Monday, 30 March 2015


Just love piano music but cannot wait till the annual Singapore International Piano Festival? Here is a recital by one of the piano world's most interesting and intrepid pianists, Kenneth Hamilton.

His annual offering on Sunday 5 April at the Esplanade Recital Studio (7.30 pm) is a recital wholly of fantasies for the piano. Here is the full programme listing:

BEETHOVEN Fantasy, Op.77
SCHUMANN Fantasie in C major, Op.17
CHOPIN Polonaise-Fantaisie, Op.61
The Last Rose of Summer
HANDEL-LISZT Almira Paraphrase
VERDI-LISZT Rigoletto Paraphrase

Sunday, 5 April 2015 at 7.30 pm
Esplanade Recital Studio
Tickets still available at SISTIC

For more about Kenneth Hamilton's interesting programme, check out this INTERVIEW with Natalie Ng where he displays his usual erudition and good humour:

Here's what I had to say about Kenneth Hamilton's previous performances in Singapore in my Foreword to his latest recital. Hope that helps in persuading you to attend another masterly evening of piano music!:

It gives me great pleasure in welcoming back Scottish pianist Kenneth Hamilton for yet another exciting and intriguing recital of piano music.

I first got to meet Ken after his first Esplanade Recital Studio recital in 2007, when I was the Artistic Director of the Singapore International Piano Festival. Then I was busily involved in planning thematic programmes around specific piano repertoire, incorporating the great Romantic works for piano by Chopin, Liszt, Godowsky, Rachmaninov, Scriabin, Medtner and their like. Some of the themes had included The Golden Age of The Piano (in 2006) and Lisztomania: The Art of Virtuosity (2007), and then out of the blue came an invitation from the University of Birmingham to attend a piano recital entitled An Orchestra At The Keyboard by some Professor Kenneth Hamilton.

Having never heard of Kenneth Hamilton before, I wondered what sort of crazy person would programme Chopin’s Funeral March Sonata, Liszt’s transcription of Wagner’s Tannhäuser Overture and Alkan’s Aesop’s Feast in the same recital, and then offer the Sousa-Horowitz The Stars and Stripes Forever as an encore. In short, the zaniest programmer of piano festivals (a title I would gladly claim) had met his match in the most intrepid and adventurous of pianists, a sort of David Livingstone meets Indiana Jones on the keyboard.    

The reference to the great explorer Livingstone is probably apt because he too was Scottish, and Hamilton’s explorations in the more arcane alleyways of the piano literature and the missionary zeal in which he applies himself to his pursuits are just astounding. Not just satisfied with promoting Liszt, Alkan, hyphenated-Bach and Busoni, he has also been an indefatigable proselytiser of John Ireland (who was English despite his name) and fellow Scotsman Ronald Stevenson.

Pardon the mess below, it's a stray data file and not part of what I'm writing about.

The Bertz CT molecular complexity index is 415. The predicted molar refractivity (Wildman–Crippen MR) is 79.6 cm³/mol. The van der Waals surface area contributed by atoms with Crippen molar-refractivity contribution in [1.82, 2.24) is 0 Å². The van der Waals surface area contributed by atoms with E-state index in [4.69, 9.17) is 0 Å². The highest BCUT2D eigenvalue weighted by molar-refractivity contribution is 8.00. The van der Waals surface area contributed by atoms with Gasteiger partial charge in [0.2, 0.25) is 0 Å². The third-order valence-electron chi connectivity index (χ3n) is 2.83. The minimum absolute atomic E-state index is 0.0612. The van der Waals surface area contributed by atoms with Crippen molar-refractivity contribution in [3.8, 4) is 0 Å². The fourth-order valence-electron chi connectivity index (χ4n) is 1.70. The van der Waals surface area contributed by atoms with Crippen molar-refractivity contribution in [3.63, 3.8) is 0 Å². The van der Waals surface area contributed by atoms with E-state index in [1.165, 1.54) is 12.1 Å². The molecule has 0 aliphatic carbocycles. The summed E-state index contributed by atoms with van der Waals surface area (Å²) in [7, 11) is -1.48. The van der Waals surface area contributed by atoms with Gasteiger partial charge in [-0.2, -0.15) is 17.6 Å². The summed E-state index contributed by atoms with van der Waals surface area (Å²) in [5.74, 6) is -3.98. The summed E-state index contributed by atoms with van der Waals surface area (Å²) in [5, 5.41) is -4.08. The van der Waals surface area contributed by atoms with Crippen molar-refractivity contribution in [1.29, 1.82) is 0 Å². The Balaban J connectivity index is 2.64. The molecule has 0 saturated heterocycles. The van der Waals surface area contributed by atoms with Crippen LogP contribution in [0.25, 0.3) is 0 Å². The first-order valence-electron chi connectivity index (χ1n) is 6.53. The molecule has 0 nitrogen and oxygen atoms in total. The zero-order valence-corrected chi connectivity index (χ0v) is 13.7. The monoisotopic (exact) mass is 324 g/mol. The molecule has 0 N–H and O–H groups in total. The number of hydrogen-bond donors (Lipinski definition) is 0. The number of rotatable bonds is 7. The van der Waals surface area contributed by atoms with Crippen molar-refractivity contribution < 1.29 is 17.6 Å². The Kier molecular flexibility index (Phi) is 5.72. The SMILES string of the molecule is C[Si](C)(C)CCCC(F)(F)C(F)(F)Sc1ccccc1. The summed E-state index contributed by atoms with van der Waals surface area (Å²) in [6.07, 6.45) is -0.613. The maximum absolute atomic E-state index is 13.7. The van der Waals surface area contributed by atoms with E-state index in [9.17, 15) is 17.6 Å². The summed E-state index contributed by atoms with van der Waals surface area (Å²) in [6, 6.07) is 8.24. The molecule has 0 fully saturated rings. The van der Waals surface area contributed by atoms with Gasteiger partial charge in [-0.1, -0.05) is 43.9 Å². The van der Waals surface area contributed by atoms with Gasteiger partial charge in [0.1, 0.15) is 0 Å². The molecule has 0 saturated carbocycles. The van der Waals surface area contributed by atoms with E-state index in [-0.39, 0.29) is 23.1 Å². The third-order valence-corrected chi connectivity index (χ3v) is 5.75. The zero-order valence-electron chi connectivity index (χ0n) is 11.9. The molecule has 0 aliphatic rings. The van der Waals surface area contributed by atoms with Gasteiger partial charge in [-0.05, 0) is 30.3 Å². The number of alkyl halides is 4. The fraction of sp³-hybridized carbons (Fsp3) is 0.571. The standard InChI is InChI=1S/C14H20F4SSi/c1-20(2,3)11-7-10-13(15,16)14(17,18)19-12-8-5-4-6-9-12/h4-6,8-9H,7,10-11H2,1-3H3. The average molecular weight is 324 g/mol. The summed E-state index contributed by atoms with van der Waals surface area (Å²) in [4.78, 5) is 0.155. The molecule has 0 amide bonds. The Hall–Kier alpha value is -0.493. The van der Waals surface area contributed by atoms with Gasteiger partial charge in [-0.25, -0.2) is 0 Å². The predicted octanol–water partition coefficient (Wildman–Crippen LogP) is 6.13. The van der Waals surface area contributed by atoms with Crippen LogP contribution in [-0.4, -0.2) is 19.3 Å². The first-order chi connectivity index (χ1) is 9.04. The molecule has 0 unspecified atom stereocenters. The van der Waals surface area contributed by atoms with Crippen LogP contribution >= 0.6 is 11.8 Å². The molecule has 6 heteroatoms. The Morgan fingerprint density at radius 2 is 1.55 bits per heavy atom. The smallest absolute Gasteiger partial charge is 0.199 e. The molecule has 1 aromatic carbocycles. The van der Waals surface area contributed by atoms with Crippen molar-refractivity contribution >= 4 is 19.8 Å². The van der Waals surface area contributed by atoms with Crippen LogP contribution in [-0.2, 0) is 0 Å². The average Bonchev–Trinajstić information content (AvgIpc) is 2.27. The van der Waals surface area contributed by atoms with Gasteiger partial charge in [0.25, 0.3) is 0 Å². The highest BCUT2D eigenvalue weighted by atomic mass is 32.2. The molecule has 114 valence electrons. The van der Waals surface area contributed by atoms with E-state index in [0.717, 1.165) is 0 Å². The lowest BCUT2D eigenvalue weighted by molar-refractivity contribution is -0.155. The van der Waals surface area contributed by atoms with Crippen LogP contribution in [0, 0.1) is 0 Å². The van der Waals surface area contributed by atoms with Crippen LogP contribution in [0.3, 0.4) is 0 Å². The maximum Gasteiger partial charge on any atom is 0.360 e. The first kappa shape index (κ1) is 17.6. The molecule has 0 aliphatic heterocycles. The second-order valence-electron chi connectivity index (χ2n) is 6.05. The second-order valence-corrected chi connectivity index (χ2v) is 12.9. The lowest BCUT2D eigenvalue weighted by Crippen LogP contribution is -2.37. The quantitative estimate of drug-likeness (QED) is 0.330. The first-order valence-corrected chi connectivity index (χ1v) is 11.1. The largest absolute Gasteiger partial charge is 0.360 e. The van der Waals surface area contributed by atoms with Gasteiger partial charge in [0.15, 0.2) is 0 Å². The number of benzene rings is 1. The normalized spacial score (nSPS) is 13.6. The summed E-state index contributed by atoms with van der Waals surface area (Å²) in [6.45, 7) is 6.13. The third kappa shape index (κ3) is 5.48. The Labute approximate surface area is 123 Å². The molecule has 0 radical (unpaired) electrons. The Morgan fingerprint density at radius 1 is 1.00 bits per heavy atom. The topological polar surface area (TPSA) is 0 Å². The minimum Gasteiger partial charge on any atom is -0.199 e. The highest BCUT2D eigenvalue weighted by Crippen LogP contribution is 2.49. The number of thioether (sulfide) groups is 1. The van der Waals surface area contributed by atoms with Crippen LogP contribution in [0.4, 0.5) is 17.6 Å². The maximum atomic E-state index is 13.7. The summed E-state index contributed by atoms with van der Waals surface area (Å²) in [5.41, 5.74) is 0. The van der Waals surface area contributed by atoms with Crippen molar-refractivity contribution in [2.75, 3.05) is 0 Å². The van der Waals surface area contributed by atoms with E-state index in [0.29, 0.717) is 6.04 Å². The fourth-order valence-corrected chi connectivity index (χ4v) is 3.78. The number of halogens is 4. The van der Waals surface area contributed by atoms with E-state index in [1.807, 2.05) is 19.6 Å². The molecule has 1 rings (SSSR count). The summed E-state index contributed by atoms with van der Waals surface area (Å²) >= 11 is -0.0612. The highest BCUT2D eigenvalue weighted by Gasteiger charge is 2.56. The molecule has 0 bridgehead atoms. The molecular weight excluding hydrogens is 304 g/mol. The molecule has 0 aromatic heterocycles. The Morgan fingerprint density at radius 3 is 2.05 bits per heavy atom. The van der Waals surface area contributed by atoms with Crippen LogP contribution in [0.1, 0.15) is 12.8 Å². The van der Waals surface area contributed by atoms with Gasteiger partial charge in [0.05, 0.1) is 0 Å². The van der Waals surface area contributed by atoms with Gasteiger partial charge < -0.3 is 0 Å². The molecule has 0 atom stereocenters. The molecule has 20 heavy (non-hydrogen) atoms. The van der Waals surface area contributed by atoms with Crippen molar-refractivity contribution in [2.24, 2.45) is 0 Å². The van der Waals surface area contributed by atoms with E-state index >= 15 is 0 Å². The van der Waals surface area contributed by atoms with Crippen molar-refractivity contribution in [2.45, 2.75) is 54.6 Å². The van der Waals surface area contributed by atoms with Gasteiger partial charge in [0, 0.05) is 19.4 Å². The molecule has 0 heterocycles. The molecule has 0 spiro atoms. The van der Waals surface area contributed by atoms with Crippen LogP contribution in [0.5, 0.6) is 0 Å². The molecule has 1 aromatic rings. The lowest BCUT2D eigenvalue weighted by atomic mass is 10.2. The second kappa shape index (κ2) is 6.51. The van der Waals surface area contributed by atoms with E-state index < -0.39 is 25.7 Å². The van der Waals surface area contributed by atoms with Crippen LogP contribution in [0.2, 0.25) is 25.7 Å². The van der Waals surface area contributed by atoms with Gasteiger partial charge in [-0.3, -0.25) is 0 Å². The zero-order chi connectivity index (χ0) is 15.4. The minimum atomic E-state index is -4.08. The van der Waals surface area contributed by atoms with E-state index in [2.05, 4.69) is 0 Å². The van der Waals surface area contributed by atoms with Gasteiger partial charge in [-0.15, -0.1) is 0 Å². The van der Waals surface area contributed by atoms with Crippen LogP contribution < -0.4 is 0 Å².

Here are the themes which Ken has created in his Singapore recitals down the years:

2007: An Orchestra At The Keyboard
2008: Virtuoso Piano Transcriptions
2009: Virtuoso Piano Transcriptions - Encore!
2011: The Virtuoso Liszt
2012: 200 Years Of The Piano
2013: Romantic Masterpieces
2014: Back To Bach

Titles alone do not do justice to the wealth of piano treats he has bestowed on Singaporean audiences, including Singaporean premieres of the Hexameron (by 6 Romantic composers including Liszt and Chopin), Alkan’s transcription of Mozart’s Piano Concerto No.20 and Alkan’s own devilish Concerto for Solo Piano. You may call him a one-man piano festival.

As the author of After The Golden Age, a treatise on piano performance practice in the late 19th century and early 20th century, Ken has had on occasion put preaching into practice. Who can forget the time when he came out and serenaded the audience while they were finding their seats, or the art of preluding, when he doodled for a few moments before actually playing a work, or interluding by improvising between pieces? All these are is part and parcel of being a pianist from a bygone era, and Ken with his inimitable manner of introducing each work never fails to engage his audience.  

This evening, he delves into the world of fantasies with yet another delicious selection of works written in the free form (hence the word fantasy, as opposed to the boring old sonata form), some familiar and others less so. One thing is for certain, be prepared to be entertained, enthralled and enlightened.     

Chang Tou Liang
Former Artistic Director,
Singapore International Piano Festival

No comments: